"It's not something where you'd want to wait or defer seeking attention."

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Tuesday, April 3, 2012

Amish Baby Cribs

I must admit that there are times that I really wish that I was still in child bearing years. They have the greatest gadgets and furniture for kids these days; so much cooler than when I was having babies! I recently was helping another “grandma” find a new crib for her first grandchild. I told her that I wasn’t sure what “style” her daughter would like, but I absolutely love Amish baby cribs. They are so classic and well-priced that she could easily afford to purchase not only an Amish baby crib, but a dresser, and highchair to boot.

I sent her to the Amish Retail website, and she agreed; now, will it be a boy or a girl? Her daughter is just going to wait and see; just like in the “olden” days. Maybe she WILL love an Amish crib; what do you think?

One Year Ago Floxed!

It has been one year and one month since I was poisoned by the drug named Ciprofloxacin. It is in a class of drugs known as floroquinolones and while it may be a miracle drug for some; it can be a devastating, debilitating drug for other. It is my continued belief that the side effects of these drugs are highly under reported thus allowing them to continue to be distributed freely.

Three days after taking my first dose of Cipro, I was crippled. I walked as if I was an 85 year old woman that had been hit by a train. My feet felt as though I was walking on razor blades or shards of glass; my toes would not bend. My knees were swollen and felt as though they would explode if I bent them. I could not bend at the hip without excruciating pain. Sitting down and getting back up was nearly impossible. Even just the plain air on my feet hurt. I have never experienced such pain before; or since. I also could not stand bright light; it hurt my eyes and it was often noon before I could open my drapes.

You can search my blog to follow my progress and all of the remedies that I experimented with.  I am elated with the progress that I have made with my physical issues. I can now dance with little pain, bend my toes, bend my knees and bend my hips. While my toes are much improved, they still do not bend like they used to, but I am actually able to send myself from one foot to another, instead of having to lift my leg and put it on the floor. I walk like a normal person again. I am able to bend my knees and squat down about half way to the floor. I still cannot put them completely under myself in order to stand from a sitting position; such as getting out of the bathtub but the overall improvement is grand.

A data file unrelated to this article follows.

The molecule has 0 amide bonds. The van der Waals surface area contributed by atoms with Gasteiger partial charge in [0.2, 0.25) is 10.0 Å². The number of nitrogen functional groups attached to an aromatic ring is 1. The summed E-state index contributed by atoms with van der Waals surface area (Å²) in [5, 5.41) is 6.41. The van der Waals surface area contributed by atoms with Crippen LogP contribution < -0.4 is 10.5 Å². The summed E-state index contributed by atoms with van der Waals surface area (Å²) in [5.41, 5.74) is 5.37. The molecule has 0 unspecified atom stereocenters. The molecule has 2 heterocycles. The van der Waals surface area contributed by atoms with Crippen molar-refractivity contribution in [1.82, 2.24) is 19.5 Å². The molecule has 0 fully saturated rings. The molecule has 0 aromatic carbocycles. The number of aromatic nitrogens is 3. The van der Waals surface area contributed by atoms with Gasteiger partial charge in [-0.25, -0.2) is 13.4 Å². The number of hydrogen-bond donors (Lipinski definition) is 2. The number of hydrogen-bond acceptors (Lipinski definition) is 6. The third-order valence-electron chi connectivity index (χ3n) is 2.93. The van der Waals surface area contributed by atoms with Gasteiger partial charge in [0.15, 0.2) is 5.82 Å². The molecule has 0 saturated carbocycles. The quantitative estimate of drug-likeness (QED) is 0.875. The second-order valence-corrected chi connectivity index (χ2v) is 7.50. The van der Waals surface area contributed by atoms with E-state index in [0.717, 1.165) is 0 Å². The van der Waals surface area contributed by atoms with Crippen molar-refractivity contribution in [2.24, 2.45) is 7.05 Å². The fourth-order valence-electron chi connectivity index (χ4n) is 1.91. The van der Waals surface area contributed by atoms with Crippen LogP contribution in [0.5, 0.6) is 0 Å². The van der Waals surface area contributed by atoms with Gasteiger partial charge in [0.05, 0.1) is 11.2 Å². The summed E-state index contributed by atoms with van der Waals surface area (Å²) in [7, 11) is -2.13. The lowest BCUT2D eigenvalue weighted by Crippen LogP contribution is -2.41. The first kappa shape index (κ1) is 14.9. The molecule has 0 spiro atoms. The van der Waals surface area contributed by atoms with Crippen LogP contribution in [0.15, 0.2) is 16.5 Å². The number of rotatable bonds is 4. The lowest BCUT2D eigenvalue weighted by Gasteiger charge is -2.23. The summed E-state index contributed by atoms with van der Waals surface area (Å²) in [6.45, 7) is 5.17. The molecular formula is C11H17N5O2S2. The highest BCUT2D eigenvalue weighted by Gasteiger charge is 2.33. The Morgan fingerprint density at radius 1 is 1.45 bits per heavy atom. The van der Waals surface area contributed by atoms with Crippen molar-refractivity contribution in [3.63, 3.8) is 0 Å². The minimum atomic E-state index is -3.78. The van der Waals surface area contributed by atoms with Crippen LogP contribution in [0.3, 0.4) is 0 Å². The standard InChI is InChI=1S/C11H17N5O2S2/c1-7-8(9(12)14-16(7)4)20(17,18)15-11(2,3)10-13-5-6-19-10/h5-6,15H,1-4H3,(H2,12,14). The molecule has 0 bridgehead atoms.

My hips are pretty much back to normal. My ankles and Achilles still give me just a little trouble when I dance. Sometimes after dancing for an hour or so I will have to revert back to my ankle braces for some additional support, just to be on the safe side. The light sensitivity is 80% improved and the overall achiness, muscle joint and tendon pain is relatively gone.

The latest development in my health has been my diagnoses of Chronic Myelogenous Leukemia. I was diagnosed in February 2011. Seems as though someone thought that since I had survived my Cipro poisoning so well, that I needed another challenge! So forgive me for not keeping you all informed and updated on the poisoning from Cipro, but I have been busy fighting cancer; Go Figure!

Anyway, I know that we are all different and we all deal with pain and illness in different manners; but for me, I pushed myself every day since I was floxed.  After the first three to four weeks, when I literally was bound to my bed or sofa, I pushed myself more and more every day. I started dancing again; knees, ankles and feet braced and taped. I took too much Ibuprofen in order to be able to do what I loved; even if it was just one or two dances at a time. Dancing fed my soul and helped me climb the very large mountain of tackling a poisoning from a drug called Cipro. My best wishes to all of you out there suffering from the side effects of these drugs. I really never thought that the day would come that I would walk normally again and not be in constant pain. I wished the last year of my life away in hopes of feeling better a year down the road. Don’t give up; there is hope for you too.